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Article Marketing Strategies: Can You Write An Article To Promote Your Business?
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I considered making the title of this post “How To Write An Article That Promotes Your Business”, but I thought that would be a “trick” title.

You see, one common rule in article marketing is that you cannot promote your business in the title or article body. The only place where you can draw attention to yourself, your products, your website or your business is the resource box.

A common reaction to this industry-wide guideline is this:

“Why not? It’s my article! And if I can’t write about my business or products, then what am I supposed to write about?”

I can totally relate to those questions, and I know it’s a bit of a shock if you’re used to marketing your business with sales letters and straightforward pleas for business. Article marketing (and a lot of marketing on the internet) works at a more subtle, and I think more effective, level than that though.

I’m happy to address those questions today, and I think that by seeing the answers you will start to have a whole new appreciation for the way that article marketing works to attract customers.

Why Can’t You Write Articles About Your Business Or Products?

It’s your article after all–why do you have to adhere to other people’s guidelines?

It’s because your free reprint article only has value upon publication. You could write an article that ignored every rule in the book, but what good would that do you if publishers reject the article?

Publishers have guidelines for the type of content that they want to publish on their sites, and most quality publishers will review each article to determine if that article “has what it takes” to appear on their site.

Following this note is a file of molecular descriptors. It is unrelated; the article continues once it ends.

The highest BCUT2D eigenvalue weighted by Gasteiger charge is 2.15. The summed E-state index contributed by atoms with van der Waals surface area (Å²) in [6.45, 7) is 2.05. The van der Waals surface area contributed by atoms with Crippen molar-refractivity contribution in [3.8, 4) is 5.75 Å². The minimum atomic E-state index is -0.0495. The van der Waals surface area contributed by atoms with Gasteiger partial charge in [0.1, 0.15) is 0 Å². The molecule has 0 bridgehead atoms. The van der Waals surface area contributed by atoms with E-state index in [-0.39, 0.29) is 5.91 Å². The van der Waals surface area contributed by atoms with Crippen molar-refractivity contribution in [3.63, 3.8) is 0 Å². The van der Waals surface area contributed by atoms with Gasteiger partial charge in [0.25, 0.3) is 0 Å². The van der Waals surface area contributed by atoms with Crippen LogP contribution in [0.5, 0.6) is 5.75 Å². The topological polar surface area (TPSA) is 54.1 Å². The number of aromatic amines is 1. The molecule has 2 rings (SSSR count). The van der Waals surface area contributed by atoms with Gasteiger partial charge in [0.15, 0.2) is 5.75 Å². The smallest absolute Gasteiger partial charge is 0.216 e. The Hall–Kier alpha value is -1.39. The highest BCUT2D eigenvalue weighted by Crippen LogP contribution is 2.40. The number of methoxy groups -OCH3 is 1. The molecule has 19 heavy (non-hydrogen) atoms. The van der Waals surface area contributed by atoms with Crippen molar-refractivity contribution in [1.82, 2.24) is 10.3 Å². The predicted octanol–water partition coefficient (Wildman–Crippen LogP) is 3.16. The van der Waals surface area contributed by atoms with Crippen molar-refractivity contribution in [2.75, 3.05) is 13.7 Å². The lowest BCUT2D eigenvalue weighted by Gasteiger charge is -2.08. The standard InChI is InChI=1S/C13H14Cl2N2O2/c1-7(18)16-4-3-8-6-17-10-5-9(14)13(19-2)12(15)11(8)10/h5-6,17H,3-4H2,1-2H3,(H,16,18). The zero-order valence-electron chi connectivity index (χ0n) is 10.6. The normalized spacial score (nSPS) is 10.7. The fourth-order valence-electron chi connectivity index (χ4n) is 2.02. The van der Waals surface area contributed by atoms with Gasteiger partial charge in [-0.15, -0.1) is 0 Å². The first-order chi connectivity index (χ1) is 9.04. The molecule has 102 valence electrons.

The publishers are looking for content that serves their readership. Their readers are visiting their site looking for educational information–they want to learn more about particular topics and how to do specific things.

Neither the publisher nor the reader is interested in sales oriented content. The publisher does not care about helping you get customers coming to your site. He has a different agenda–he wants readers coming to his site, so he chooses content that will appeal to them. And readers certainly do not want to spend an afternoon reading sales letters.

But, even though the publisher does not want to publish veritable commercials for your business, if you play by the rules and create content in line with what publishers want, you will end up drawing readers to your website and marketing your business and services.

How Can You Create Articles That Publishers Want?

Publishers want educational content, content that teaches how to do something specific or teaches about something specific. Whenever you create content for article marketing, your general topic will be the same general topic of your website.

Example 1: If your website is about mountain biking or sells mountain bikes, your articles will be on the topic of mountain biking. You can write about the different characteristics of mountain bikes, how to choose which mountain bike to buy, how to get started mountain biking, where to do mountain biking–anything having to do with that overall general topic of mountain biking.

Example 2: If your website is for your business coaching business, then all of your articles will be on the general niche of business coaching. Any advise that you might give to a client could be fodder for an article. If you teach clients how to set up their businesses, you could write about that. If you help clients organize their daily operations, then that would be a great topic for some articles. If you help clients figure out how to “take their businesses to the next level”, then you could also write about that topic.

Example 3: If you are a wedding planner, then your website will be on that topic as well, and your articles will all be about different aspects of planning a wedding. You can write about how to choose a location, the benefits of big versus small weddings, where to honeymoon, and how to choose a dress (or a photographer, florist, etc).